Are sports cars dead?

According to Edmunds.com, sales of the Chevy Corvette in 2009 were the worst for the nameplate since 1961. You could blame the economy, but Edmunds.com argues that there may be waning interest in the sports car as a category.

The sports car may be a dying breed.

According to Edmunds.com, sales of the Chevy Corvette in 2009 were the worst for the nameplate since 1961. You could blame the economy, but Edmunds.com argues that there may be waning interest in the sports car as a category.

To wit:

  • Sports car sales fell 17.8 percent in 2009 from a year earlier.
  • While that decline was better than the overall industry decline, sports car sales were propped up by the Chevy Camaro.
  • The Camaro sold 60,000 units in 2009 and if it weren't for that car many consumers would have left the sports car genre.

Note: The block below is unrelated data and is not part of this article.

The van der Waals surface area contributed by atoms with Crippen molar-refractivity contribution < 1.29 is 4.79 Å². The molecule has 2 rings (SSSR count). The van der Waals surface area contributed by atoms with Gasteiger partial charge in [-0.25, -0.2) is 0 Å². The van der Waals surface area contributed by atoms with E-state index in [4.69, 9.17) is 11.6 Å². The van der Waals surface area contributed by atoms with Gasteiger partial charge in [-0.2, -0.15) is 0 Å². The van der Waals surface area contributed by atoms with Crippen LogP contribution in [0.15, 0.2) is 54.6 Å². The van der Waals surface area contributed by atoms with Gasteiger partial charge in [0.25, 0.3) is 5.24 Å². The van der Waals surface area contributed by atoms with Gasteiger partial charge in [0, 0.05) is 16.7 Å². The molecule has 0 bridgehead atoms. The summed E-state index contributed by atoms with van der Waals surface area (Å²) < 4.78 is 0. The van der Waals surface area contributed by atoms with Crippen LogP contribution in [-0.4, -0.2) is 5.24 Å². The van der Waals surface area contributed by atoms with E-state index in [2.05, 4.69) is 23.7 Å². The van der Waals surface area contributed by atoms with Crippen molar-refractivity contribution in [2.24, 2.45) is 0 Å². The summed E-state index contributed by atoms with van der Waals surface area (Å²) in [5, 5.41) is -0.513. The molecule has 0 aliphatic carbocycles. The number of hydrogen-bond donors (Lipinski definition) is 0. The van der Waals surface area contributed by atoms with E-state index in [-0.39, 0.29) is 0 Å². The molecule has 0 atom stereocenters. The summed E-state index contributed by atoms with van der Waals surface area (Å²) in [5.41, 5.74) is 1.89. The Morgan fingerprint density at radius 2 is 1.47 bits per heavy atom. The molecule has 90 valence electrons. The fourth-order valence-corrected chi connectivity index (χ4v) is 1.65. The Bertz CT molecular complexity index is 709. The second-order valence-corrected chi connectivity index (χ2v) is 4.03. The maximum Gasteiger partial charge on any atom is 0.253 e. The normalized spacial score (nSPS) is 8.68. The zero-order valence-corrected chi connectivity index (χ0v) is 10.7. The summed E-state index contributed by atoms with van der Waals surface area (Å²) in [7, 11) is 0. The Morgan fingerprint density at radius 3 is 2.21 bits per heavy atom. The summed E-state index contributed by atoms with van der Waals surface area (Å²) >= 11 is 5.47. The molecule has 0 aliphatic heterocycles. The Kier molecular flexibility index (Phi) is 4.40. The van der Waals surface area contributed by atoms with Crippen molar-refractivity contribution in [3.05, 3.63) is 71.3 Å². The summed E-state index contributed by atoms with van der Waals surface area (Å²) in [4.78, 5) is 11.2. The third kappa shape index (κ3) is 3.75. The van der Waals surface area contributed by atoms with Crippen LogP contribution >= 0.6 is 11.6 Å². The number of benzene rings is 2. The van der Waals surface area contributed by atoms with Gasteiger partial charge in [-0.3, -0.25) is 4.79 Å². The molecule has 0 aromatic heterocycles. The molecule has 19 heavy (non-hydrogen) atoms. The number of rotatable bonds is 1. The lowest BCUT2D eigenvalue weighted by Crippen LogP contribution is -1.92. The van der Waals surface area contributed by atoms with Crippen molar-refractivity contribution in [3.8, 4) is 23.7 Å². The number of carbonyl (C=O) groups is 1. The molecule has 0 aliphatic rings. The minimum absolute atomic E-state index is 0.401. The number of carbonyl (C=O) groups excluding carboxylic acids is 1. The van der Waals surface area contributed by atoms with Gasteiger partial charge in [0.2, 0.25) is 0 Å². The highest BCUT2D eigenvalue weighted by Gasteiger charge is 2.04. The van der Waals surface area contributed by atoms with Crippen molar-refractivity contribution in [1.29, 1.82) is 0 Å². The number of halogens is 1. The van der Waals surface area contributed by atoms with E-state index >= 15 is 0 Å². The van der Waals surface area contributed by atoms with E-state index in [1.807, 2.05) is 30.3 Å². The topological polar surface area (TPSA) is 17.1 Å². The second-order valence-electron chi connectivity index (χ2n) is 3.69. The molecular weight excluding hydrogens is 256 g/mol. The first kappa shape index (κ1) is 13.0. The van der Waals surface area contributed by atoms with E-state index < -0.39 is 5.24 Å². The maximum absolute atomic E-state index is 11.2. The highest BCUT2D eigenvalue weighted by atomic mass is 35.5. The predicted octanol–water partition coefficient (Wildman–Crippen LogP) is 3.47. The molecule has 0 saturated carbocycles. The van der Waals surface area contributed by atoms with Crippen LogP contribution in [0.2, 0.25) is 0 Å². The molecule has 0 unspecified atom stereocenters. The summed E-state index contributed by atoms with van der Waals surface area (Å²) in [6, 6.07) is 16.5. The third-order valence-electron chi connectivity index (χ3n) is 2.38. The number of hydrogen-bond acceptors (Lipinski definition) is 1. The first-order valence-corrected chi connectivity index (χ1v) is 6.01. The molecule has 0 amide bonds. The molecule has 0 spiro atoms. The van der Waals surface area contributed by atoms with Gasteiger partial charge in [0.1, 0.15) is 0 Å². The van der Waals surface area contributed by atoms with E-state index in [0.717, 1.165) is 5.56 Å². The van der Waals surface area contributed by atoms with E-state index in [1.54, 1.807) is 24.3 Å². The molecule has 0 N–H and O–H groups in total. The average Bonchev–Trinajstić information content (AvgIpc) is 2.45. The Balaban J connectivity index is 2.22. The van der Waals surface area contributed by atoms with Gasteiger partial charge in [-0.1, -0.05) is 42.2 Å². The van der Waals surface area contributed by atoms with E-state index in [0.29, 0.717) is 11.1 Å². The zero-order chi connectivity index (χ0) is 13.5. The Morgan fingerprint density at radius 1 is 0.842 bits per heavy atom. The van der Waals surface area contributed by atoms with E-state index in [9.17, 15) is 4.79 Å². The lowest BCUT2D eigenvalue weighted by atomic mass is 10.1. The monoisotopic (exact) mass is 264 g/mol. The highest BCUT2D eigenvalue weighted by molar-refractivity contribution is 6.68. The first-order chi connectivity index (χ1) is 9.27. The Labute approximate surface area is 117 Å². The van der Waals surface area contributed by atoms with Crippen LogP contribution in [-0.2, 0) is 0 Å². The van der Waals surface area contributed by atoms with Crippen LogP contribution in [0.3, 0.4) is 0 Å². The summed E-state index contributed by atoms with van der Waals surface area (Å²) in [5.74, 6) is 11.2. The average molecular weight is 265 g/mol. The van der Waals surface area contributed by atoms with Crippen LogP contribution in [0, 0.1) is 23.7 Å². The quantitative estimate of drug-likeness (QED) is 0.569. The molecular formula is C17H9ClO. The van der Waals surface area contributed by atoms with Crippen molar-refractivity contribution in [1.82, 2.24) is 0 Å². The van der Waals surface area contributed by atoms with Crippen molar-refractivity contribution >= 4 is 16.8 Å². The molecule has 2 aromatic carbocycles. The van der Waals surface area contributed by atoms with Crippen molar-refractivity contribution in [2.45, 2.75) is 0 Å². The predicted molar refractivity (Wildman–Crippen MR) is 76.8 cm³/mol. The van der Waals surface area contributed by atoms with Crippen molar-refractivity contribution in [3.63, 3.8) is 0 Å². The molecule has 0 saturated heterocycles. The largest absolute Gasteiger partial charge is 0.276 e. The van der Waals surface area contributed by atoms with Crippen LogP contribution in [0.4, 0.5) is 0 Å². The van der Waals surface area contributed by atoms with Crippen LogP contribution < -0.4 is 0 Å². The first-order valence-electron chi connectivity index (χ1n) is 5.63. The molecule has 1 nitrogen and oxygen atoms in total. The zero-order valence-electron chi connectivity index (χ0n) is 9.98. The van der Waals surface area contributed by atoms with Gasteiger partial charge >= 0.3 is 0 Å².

• Porsche 911 sales fell 17.8 percent with Boxster and Cayman seal off 36 percent and 44 percent, respectively.
  • The Dodge Viper only sold 482 units in 2009.
  • Sales of the Audi TT fell 56.9 percent.

The question: is the decline of the sports car attached to fuel concerns, or is it an overall lack of confidence in the American automakers best-known for affordable fun? (Over on SmartPlanet's Thinking Tech blog, John Dodge asks readers how they rank their carmakers -- and why he's bearish on American makes.)

Related: Study: Americans scrapped more autos than they bought in 2009; Is this a trend?

This post was originally published on Smartplanet.com